Okuno Y.,Osaka University | Matsuda M.,Osaka University | Matsuda M.,Institute of Clinical Research | Miyata Y.,Osaka University | And 4 more authors.
Endocrine Journal | Year: 2010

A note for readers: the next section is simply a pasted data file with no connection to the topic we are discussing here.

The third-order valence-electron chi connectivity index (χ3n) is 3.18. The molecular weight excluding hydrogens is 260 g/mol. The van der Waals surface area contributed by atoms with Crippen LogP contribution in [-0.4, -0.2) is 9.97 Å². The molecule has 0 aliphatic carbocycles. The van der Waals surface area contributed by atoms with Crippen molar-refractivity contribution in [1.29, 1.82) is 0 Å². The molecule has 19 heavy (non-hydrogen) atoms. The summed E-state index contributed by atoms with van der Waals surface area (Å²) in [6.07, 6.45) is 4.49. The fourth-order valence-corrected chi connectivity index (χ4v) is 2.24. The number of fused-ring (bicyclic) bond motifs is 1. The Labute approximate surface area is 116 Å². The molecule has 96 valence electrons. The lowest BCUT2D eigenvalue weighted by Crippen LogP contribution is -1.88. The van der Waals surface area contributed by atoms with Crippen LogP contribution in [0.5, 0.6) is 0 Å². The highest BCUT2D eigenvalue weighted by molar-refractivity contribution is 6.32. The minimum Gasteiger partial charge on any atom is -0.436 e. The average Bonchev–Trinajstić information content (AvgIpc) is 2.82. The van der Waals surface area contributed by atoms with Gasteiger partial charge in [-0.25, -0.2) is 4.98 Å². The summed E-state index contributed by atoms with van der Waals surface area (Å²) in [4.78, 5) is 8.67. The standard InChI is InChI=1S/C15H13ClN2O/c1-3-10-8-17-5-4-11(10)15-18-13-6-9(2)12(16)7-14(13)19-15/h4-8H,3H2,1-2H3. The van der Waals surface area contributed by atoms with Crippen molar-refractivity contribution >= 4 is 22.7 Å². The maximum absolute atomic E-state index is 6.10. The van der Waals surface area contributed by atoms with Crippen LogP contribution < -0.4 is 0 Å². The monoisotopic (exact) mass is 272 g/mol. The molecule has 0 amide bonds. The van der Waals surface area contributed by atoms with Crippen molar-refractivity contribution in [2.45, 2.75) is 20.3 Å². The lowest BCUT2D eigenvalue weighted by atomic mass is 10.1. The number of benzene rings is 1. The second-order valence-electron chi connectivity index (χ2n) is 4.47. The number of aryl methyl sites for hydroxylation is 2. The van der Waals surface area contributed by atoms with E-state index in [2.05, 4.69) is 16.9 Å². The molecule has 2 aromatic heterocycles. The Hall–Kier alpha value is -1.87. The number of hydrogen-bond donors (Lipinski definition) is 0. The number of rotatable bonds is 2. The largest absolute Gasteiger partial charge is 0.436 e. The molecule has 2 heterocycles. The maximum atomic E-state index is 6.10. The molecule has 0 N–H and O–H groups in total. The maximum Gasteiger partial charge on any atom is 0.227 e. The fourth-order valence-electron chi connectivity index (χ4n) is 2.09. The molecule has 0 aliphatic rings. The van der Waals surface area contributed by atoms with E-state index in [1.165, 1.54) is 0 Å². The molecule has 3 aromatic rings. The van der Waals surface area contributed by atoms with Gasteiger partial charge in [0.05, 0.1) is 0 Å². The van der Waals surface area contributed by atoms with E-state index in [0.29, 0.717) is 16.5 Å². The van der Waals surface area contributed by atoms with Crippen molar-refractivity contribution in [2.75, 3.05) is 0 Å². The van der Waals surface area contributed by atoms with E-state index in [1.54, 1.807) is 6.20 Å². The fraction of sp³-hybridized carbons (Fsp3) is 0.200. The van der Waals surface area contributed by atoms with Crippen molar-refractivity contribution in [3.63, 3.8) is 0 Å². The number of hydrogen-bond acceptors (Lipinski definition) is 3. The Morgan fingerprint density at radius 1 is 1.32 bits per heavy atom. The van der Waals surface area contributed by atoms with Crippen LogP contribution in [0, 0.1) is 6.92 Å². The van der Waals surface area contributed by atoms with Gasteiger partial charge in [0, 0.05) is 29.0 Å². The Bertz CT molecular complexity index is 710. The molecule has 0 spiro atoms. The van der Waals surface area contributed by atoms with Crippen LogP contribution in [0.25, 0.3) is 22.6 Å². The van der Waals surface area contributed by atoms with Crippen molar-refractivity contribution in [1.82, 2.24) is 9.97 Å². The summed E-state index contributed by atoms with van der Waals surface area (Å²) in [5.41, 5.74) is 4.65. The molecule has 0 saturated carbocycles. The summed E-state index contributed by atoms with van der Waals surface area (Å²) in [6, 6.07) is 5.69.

Oxidative stress has been implicated as a causal role in atherosclerosis, microvascular complications of diabetes as well as in beta cell failure in type 2 diabetes. PPARγ agonists not only improve insulin sensitivity but also eliminate oxidative stress. In mouse, catalase, a major antioxidant enzyme, is directly regulated by PPARγ through two PPARγ binding elements in its promoter. This study examined the regulatory mechanisms of catalase expression in human. Expression of catalase was significantly upregulated in human primary adipocytes upon treatment with a PPARγ agonist. However, the mouse PPARγ response elements are not functionally conserved in human catalase promoter. In luciferase reporter assay containing human catalase promoter, PPARγ/RXRα, in combination of a PPARγ agonist significantly transactivated 19 kb of promoter and this was mediated via a novel PPARγ response element (PPRE) at -12 kb from transcription initiation site of human catalase gene. Electrophoretic mobility shift assay showed direct binding of PPARγ to this PPRE. Together, our results indicate that PPARγ regulates the expression of catalase gene in human through a PPRE distinct from that of mouse, and could explain, at least in part, the observed inhibitory effects of PPARγ on oxidative stress in human. Source